Sherman BARV
      The original BARV was a Sherman M4A2 tank which had been waterproofed and had the turret replaced by a tall armoured superstructure. The vehicle was fully sealed and equipped with periscopes and breathing apparatus for the crew. It came as a severe shock to the Germans when it made its debut, as they had been trying to perfect a similar vehicle for considerable time.
Sherman BARV
      Around 52 were deployed on the invasion beaches during the Battle of Normandy. Able to operate in 2.7 metre deep water, the BARV was used to remove vehicles that had become broken-down or swamped in the surf and were blocking access to the beaches. They were also used to re-float small landing craft that had become stuck on the beach. As stated before, unusually for a tank, the crew included a diver whose job was to attach towing cables to stuck vehicles.
      On D-Day, June 6, 1944, they proved to be quite valuable during the Normandy landings.
A Sherman BARV tows a disabled Bedford
articulated lorry and trailer off the beach.
      Although it played a vital role in the Normandy landings, the BARV was not without shortcomings. To produce the BARV more quickly, and because of difficulties involved in waterproofing, no winch was included. So the BARV’s crew of five included a diver who connected the towing cable to the vehicle, at a point which was often underwater.
BARV ready for landing...
      As with all tanks, visibility would have been poor, and when not in combat the hatch would typically have opened to increase the field of view. For the most part, the commander would have been up top giving orders to the driver. In combat the hatch would be secured and the driver would use a small vision slot or periscope – the slot affording a slightly wider view than the periscope. In the side catwalks was hanging ropes to assist crewmen mounting the tank in the surf.
BARV pulling a British truck ffrom landing ship...
     Also important is the large wooden bumper mounted on the front of the vehicle for pushing unloaded landing craft back off of the beach.
      The Sherman BARV is often referred to as one of Hobart's Funnies, however, since it was not developed or operated by the 79th Armoured Division it is technically not one of the Funnies.
A Sherman BARV and Sherman tanks of 13th/18th Royal Hussar
 during the regiment's move from Petworth to Gosport.
      The Sherman BARVs together with wading tractors and normal wheeled recovery vehicles equipped REME beach recovery sections, which were among the first troops to land on D Day. The BARVs were invaluable and found an additional role in pushing stranded landing craft back into deep water.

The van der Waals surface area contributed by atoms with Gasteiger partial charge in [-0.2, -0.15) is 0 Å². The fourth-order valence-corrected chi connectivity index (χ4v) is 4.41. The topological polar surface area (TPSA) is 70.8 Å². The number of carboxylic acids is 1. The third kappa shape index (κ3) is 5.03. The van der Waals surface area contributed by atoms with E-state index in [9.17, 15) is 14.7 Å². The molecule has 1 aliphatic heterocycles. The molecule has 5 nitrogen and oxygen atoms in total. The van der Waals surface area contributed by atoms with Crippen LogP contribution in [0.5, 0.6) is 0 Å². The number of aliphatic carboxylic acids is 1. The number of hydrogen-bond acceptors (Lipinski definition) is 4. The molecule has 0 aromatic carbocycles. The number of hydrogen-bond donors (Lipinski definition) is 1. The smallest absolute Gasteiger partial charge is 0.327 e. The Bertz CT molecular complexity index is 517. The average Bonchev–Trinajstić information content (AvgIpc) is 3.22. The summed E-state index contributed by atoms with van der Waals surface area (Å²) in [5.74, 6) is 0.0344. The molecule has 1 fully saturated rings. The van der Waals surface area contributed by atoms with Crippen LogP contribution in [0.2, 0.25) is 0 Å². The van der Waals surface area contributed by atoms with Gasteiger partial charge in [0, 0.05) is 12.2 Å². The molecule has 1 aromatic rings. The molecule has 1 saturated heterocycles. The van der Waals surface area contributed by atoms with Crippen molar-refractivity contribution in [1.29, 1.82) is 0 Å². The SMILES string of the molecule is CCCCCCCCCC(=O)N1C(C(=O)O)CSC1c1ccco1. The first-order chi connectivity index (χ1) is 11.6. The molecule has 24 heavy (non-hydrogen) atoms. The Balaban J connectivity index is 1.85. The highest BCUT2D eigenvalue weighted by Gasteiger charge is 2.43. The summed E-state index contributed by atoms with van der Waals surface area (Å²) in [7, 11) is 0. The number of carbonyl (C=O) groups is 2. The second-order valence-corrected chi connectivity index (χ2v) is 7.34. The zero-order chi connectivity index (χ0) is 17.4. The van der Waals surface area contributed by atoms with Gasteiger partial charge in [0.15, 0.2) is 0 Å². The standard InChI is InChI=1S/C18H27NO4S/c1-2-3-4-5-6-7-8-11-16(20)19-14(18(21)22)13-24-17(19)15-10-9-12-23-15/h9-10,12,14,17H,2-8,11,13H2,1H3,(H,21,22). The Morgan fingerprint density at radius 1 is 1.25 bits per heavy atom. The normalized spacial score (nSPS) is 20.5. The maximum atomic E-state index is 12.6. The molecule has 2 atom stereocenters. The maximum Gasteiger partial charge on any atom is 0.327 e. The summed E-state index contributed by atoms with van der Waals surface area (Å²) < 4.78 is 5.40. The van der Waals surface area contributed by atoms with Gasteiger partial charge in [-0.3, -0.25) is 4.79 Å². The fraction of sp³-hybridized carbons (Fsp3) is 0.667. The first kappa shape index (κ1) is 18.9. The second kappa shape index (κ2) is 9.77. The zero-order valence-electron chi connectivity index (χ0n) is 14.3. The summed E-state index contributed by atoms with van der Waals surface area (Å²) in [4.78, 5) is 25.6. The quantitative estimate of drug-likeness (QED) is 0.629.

BARV working in his office...
BARV among the customers at the beach...
      After the landings in Normandy, the BARVs were seen again in preparations for the crossing of the Rhine River, in the end of WWII in Europe.
      A few Sherman BARV's continued to be used until 1963, when they were replaced by a vehicle based on the Centurion tank, the Centurion BARV (12 were built).
Centurion BARV
      In England, in 2003, the Centurion BARV's replacement was introduced. This is the Hippo BRV, which had been in development under the project name of "Future Beach Recovery Vehicle" (FBRV). The name change reflects the fact that, unlike previous generations of vehicle used in this role, Hippos are not fully armored.
Hippo BRV
Hippo BRV and Centurion BARV
      In England, the REME Museum of Technology in Arborfield and the D-Day Museum in Portsmouth both have Sherman BARVs on display. Another, in running condition, is held by the War and Peace Collection, a private military collection in the UK. The wrecked hulk of another is at Bovington Tank Museum, after being used as a firing range target. Another Sherman BARV is a museum-piece in India, at the Armoured Corps Museum in Ahmednagar Fort, Ahmednagar.
Another BARVs:
      One Ram was modified for test the BARV concept:

Ram cruiser tank - BARV
The Netherlands Marine Corps operates four similar Dutch Leopard 1V-based BRV vehicles known as Hercules, Samson, Goliath and Titan which operate out of the Royal Netherlands Navy assault ships of the Rotterdam class. The vehicles have a similar specification but a different cabin appearance. They too replaced Centurion BARVs
Beach Armoured Recovery Vehicle der Niederländischen Marine.